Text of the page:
In this case, we have used "distilbert-base-uncased" as our base model. This model was trained using a process called distillation. In this process, a bigger model is trained first and is used to train a smaller model which increases its accuracy. This is why "distilbert-base-uncased" can achieve quite competitive performance while being very small.
Sometimes, however, you can't use an already distilled model and have to distil it yourself. For this case, haystack has implemented distillation features.
Augmenting your training data
To get the most out of model distillation, we recommend increasing the size of your training data by using data augmentation. You can do this by running the
# Downloading script !wget https://raw.githubusercontent.com/deepset-ai/haystack/master/haystack/utils/augment_squad.py doc_dir = "data/tutorial2" # Downloading smaller glove vector file (only for demonstration purposes) glove_url = "https://nlp.stanford.edu/data/glove.6B.zip" fetch_archive_from_http(url=glove_url, output_dir=doc_dir) # Downloading very small dataset to make tutorial faster (please use a bigger dataset for real use cases) s3_url = "https://s3.eu-central-1.amazonaws.com/deepset.ai-farm-qa/datasets/documents/squad_small.json.zip" fetch_archive_from_http(url=s3_url, output_dir=doc_dir) # Just replace the path with your dataset and adjust the output (also please remove glove path to use bigger glove vector file) !python augment_squad.py --squad_path squad_small.json --output_path augmented_dataset.json --multiplication_factor 2 --glove_path glove.6B.300d.txt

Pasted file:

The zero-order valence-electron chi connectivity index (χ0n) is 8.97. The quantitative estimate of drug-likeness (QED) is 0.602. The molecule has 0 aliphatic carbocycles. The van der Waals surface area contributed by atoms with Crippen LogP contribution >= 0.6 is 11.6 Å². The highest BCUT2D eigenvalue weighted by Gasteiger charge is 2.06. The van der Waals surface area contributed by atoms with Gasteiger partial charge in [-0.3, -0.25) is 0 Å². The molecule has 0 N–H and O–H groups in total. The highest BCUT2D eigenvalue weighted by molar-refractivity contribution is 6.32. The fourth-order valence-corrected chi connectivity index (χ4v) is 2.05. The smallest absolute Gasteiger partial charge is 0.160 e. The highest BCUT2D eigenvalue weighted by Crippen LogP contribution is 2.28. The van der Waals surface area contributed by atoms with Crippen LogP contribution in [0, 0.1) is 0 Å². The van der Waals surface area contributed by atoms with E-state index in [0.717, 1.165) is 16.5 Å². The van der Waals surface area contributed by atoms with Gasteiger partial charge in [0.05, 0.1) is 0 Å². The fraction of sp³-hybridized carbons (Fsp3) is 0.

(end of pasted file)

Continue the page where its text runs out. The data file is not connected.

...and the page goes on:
In this case, we use a multiplication factor of 2 to keep this example lightweight. Usually you would use a factor like 20 depending on the size of your training data. Augmenting this small dataset with a multiplication factor of 2, should take about 5 to 10 minutes to run on one V100 GPU.
Distillation in haystack is done in two steps: First, you run intermediate layer distillation on the augmented dataset to ensure the two models behave similarly. After that, you run the prediction layer distillation on the non-augmented dataset to optimize the model for your specific task.
If you want, you can leave out the intermediate layer distillation step and only run the prediction layer distillation. This way you also do not need to perform data augmentation. However, this will make the model significantly less accurate.
# Loading a fine-tuned model as teacher e.g. "deepset/bert-base-uncased-squad2" teacher = FARMReader(model_name_or_path="my_model", use_gpu=True) # You can use any pre-trained language model as teacher that uses the same tokenizer as the teacher model. # The number of the layers in the teacher model also needs to be a multiple of the number of the layers in the student. student = FARMReader(model_name_or_path="huawei-noah/TinyBERT_General_6L_768D", use_gpu=True) student.distil_intermediate_layers_from(teacher, data_dir=".", train_filename="augmented_dataset.json", use_gpu=True) student.distil_prediction_layer_from(teacher, data_dir="data/squad20", train_filename="dev-v2.0.json", use_gpu=True) student.save(directory="my_distilled_model")